(Excerpt taken from the seminar’s leaflet)
The event will take place in Semarang, 7 August 2010. Please refer to the leaflet below (downloadable) and register for your ensured participation in the event.

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Announcement for Lectures of Prof. Cremers, 2010

Center for Biomedical Research (CEBIOR) Faculty of Medicine Diponegoro University, Semarang Indonesia in collaboration with Department of Human Genetics Radboud University Nijmegen Medical Centre, The Netherlands is announcing a lecture and presentation event by Prof. dr. Frans P.M. Cremers, PhD.
Below is short introduction of Prof. Frans Cremers:
In 1984, he finished his master Biology at the Radboud University Nijmegen (main subject: molecular biology). He performed his PhD study at the Department of Human Genetics, in the Radboud University Nijmegen Medical Centre and received a cum laude PhD in 1991 on the thesis entitled: ‘Positional cloning of a candidate gene for choroideremia’. In 2004 he was appointed full professor Molecular Biology of Inherited Eye Diseases, and in 2009, he was also appointed Adjunct Honorary Professor in Comsats Institute of Information Technology, Islamabad, Pakistan. In 2005 he was appointed Programme Director of the topmaster ‘Molecular Mechanisms of Disease’. From 1992 – 2010, he supervised 12 PhD students and numerous BSc and MSc students. He was awarded the ‘Internationalizations Award 2010 of the Radboud University Nijmegen’ for his continued efforts to facilitate MSc and PhD students to study in the Netherlands,and to foster international collaborations.
Lectures and presentation will be held 21-23 July 2010, from 08.30 a.m. in 3rd floor of Faculty building, Faculty of Medicine Diponegoro University Semarang.
(Please click image for full poster)

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Genetic Counselor and Ideas from Psychotherapy

I rarely post about genetic counseling, but to answer the basic questions, this is a clear explanation of what a genetic counselor is (ABGC, 2010):

A genetic counselor is a health care professional who is academically and clinically prepared to provide genetic counseling services to individuals and families seeking information about the occurrence, or risk of occurrence, of a genetic condition or birth defect.

The genetic counseling process involves the collection and interpretation of family, genetic, medical and psychosocial history information. Analysis of this information, together with an understanding of genetic principles and the knowledge of current technologies, provides clients and their families with information about risk, prognosis, medical management, and diagnostic and prevention options. Information is discussed in a client-centered manner while respecting the broad spectrum of beliefs and value systems that exist in our society. The genetic counseling process ultimately facilitates informed decision-making and promotes behaviors that reduce the risk of disease.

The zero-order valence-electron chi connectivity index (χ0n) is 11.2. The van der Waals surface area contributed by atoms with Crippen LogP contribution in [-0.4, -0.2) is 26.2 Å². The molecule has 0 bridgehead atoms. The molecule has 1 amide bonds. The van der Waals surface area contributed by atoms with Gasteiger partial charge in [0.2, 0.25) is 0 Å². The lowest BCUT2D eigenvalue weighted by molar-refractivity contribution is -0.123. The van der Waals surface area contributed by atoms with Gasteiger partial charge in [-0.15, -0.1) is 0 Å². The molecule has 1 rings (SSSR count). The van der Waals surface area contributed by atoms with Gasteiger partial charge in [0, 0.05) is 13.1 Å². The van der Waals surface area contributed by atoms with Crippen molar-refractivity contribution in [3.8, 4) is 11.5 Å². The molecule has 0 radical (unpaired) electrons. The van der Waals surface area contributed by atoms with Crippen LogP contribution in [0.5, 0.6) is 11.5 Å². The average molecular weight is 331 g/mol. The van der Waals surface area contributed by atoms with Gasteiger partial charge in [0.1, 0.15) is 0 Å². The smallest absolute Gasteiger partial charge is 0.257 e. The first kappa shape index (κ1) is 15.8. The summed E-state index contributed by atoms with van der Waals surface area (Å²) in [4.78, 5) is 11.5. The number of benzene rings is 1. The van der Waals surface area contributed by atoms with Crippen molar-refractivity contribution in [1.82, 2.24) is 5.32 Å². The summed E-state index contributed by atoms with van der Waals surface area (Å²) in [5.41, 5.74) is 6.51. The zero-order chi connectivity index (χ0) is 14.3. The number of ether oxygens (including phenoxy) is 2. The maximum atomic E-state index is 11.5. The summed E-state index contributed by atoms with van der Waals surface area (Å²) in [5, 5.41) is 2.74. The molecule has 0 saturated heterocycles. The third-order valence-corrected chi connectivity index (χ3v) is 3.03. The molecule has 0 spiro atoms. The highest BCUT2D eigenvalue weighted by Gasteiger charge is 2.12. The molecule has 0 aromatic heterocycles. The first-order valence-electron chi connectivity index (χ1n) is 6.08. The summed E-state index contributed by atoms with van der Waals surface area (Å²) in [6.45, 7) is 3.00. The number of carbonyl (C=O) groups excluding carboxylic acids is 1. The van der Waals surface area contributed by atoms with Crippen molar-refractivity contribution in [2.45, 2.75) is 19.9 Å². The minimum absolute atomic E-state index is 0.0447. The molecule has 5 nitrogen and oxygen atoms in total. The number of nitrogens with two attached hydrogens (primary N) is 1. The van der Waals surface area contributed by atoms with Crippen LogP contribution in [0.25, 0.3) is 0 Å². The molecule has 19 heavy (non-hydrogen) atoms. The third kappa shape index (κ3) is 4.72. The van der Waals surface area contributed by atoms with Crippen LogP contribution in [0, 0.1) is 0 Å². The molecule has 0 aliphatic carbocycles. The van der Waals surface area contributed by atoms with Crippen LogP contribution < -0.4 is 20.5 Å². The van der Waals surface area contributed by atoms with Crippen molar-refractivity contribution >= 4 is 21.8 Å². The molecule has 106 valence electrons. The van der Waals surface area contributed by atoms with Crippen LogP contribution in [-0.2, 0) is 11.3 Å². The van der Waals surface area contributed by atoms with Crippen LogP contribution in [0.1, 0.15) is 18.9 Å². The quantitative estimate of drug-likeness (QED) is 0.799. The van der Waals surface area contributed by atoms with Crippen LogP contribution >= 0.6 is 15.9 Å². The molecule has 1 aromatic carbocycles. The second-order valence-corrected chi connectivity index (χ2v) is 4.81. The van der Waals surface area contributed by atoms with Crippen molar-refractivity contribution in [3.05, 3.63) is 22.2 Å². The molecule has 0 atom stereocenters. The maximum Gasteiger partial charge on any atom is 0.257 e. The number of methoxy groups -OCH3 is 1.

A very interesting book on genetic counseling provides a very useful insight. Below is my summary of the fourth chapter of the book, “Genetic Counselor and Ideas from Psychotherapy” (Evans, 2006):

Chapter 4: The role and skills of the counsellor and ideas from psychotherapy

(From Genetic Counselling by Christine Evans, page  61-82)

The role of the counsellor

There are different opinions on the role of counsellor. Some of these opinions are genetic counsellor as information provider or facilitator of decision-making. Another opinion stated that genetic counsellor play a role in assisting decision-making and helping to prepare clients for the result and to facilitate the client in accepting the meaning of a test result.

In practice, there change between the role of information provider and facilitator is a dynamic process. When a patient gives emotional response after information is given, then the role of the counsellor is more as a facilitator than information provider. The elements of genetic counselling are review of the family history, present and past relationships and attitudes, self-reflection, decision-making and coping. There is also a need to process emotions and contain anxiety. Skills repertoire of genetic counsellor may be expanded with additional ideas taken from general theory of psychotherapy.

Principles from psychotherapy

Winnicott (1971) and Bion (1959) emphasise the attitude and skill needed in professional relationship. There is also a need to understand the link between emotion and thinking in genetic counselling.